1. A powerful brass theme opens the Allegro con fuoco; a gentler clarinet melody soon follows. By re-introducing the principal themes of the previous three movements early in the development section, Dvořák is later able to seamlessly combine them into a brilliant climax. Listen: You’ll even hear the stately chord progression that opened the Largo.

Recommended recording: George Szell, Cleveland Orchestra (Sony Classical)

Milwaukee Symphony Orchestra – Program

May 2nd, 2018

GREEN BAY
Saturday, May 5, 2018 at 7:30pm

Yaniv Dinur, conductor
Margaret Butler, English horn
Matthew Ernst, trumpet

5′ LEONARD BERNSTEIN
Overture to Candide

10′ AARON COPLAND
Quiet City
Margaret Butler
Matthew Ernst

18′ AARON COPLAND
Four Dance Episodes from Rodeo
I. Buckaroo Holiday
II. Corral Nocturne
III. Saturday Night Waltz
IV. Hoe Down

20′ Intermission

40′ ANTONIN DVORÁK
Symphony No. 9 in E minor, Opus 95, [old No. 5] “From the New World”
I. Adagio – Allegro molto
II. Largo
III. Molto vivace
IV. Allegro con fuoco

Thank you, George Kress Foundation

May 2nd, 2018

The exceptional achievement and generosity of one local family has done much to make Saturday night’s concert possible.  Their dedicated sponsorship of our annual closing concert with the MSO helps Civic Music fulfill our objective of “bringing the world’s greatest music to the local stage, live and in-person, at a price that is affordable for all.”  For that, we extend sincere appreciation to the Kress Family… and to the George Kress Foundation.

Post-concert reception

May 2nd, 2018

Following the concert tonight (Saturday, May 5), please join us for a reception at Titletown Brewing Company’s Tap Room – if you’ve not been there, look for the giant smokestack with “Titletown” lettering, near the old depot. Light snacks, a cash bar and plenty of good talk about good music.

Bring a friend on Saturday

May 2nd, 2018

Reminder: If you know someone who’s a potential Civic Music subscriber but they just don’t know it yet…  Bring them to Saturday’s Milwaukee Symphony concert. If they purchase a single ticket for that night’s show and decide they like it, they can sign up for next season at intermission. We’ll subtract the price of their single ticket from the $80 full membership. (They’ll then get all five of next year’s concerts, INCLUDING next year’s Symphony concert, at a huge discount.)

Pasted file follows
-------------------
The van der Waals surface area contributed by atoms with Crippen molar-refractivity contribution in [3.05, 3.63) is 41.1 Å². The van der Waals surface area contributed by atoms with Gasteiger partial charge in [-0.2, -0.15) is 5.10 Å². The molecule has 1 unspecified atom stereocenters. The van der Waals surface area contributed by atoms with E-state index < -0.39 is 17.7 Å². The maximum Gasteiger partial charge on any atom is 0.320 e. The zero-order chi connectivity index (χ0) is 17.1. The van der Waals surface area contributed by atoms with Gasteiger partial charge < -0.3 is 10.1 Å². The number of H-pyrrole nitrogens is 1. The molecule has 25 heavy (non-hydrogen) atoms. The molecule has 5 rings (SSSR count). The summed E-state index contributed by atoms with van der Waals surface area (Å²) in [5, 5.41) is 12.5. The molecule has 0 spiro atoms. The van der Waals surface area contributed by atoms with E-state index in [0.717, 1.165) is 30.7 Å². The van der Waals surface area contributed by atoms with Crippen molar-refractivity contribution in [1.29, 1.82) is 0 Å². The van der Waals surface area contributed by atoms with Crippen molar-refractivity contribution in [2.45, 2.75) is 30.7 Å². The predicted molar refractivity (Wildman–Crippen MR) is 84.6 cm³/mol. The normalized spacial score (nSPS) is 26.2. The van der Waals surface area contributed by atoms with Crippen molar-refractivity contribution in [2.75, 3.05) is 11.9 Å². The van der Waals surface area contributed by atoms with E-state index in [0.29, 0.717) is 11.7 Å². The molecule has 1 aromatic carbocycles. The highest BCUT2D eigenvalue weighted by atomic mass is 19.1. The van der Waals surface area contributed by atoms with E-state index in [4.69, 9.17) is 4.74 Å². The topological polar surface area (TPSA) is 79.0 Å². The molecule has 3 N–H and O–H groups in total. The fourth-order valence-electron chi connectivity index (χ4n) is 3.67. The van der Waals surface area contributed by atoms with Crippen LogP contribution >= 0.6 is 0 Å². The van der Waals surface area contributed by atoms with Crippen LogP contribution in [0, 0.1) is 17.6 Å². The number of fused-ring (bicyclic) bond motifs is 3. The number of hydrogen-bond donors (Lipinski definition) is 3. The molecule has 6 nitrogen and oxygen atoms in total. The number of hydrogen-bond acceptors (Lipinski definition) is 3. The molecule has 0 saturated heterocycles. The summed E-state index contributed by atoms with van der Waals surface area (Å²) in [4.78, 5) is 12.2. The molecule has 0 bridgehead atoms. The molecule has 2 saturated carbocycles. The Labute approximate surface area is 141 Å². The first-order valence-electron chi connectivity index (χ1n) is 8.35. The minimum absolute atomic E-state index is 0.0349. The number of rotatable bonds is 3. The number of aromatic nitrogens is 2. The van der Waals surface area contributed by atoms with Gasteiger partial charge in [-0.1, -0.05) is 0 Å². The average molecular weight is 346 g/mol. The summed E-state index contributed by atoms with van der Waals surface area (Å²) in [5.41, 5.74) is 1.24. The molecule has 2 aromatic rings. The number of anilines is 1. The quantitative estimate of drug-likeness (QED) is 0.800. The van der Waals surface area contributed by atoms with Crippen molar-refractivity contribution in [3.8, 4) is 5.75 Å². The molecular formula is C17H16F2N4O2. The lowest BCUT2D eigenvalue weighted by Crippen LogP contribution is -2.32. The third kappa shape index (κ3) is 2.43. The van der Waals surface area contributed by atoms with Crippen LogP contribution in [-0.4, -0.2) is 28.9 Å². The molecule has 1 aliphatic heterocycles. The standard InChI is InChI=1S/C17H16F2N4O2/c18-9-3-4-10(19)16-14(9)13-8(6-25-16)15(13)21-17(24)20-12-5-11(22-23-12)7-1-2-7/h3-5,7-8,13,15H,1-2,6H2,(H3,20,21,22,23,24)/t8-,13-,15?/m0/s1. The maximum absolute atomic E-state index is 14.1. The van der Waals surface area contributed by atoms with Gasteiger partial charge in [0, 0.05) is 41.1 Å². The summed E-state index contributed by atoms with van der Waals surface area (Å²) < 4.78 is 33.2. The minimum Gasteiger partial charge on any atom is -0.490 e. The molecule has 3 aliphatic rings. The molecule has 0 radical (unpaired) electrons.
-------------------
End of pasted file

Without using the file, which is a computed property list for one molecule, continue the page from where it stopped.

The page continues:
Opera in the Garden

May 2nd, 2018

Civic Music is partnering with the Green Bay Botanical Garden on Opera in the Garden at 4 p.m. Sunday, June 10. Five artists from Milwaukee’s Florentine Opera will be joined by two homegrown, guest performers, Emily (Brand) Oehrtman and Anna Parks. Lawn seating is free (no ticket is necessary). Reserved seating on Cowles Terrace is $10 per ticket, at gbbg.org/Opera.

Praise for pianists; possibility for ‘19

April 15th, 2018

Chris Sampson, board president, reports he heard from a number of very impressed members after the Anderson & Roe concert that Civic Music should bring back the piano duo as soon as possible. (If you missed it, see Warren Gerds’ glowing review.) While there’s no stand-alone piano recital on next year’s series, Civic Music is negotiating for a featured pianist to join the Milwaukee Symphony Orchestra for a big May 2019 closer at the Weidner.

Yes, a post-concert reception

April 15th, 2018

Even after a mid-week concert, we’ll still gather at the Tap Room, Titletown Brewing Co., 200 Dousman St., following the Tuesday, April 24, Seraph Brass concert at West High. It’s a good possibility this time the performers will join us.

Blockbuster: June 10 at Garden

April 15th, 2018

Did we mention that there’s even more reason to bring your friends and family to Civic Music’s June 10 “Opera at the Garden” extravaganza? Our hosts at the Green Bay Botanical Garden have a one-of-a-kind touring exhibit in residence this summer. Called “Nature Connects: Art with LEGO Bricks,” by artist Sean Kenney, the exhibit features 16 oversize sculptures crafted from more than a half-million Lego blocks. Come early for the flowers, and the LEGOs. Learn more at https://gbbg.org/natureconnects/.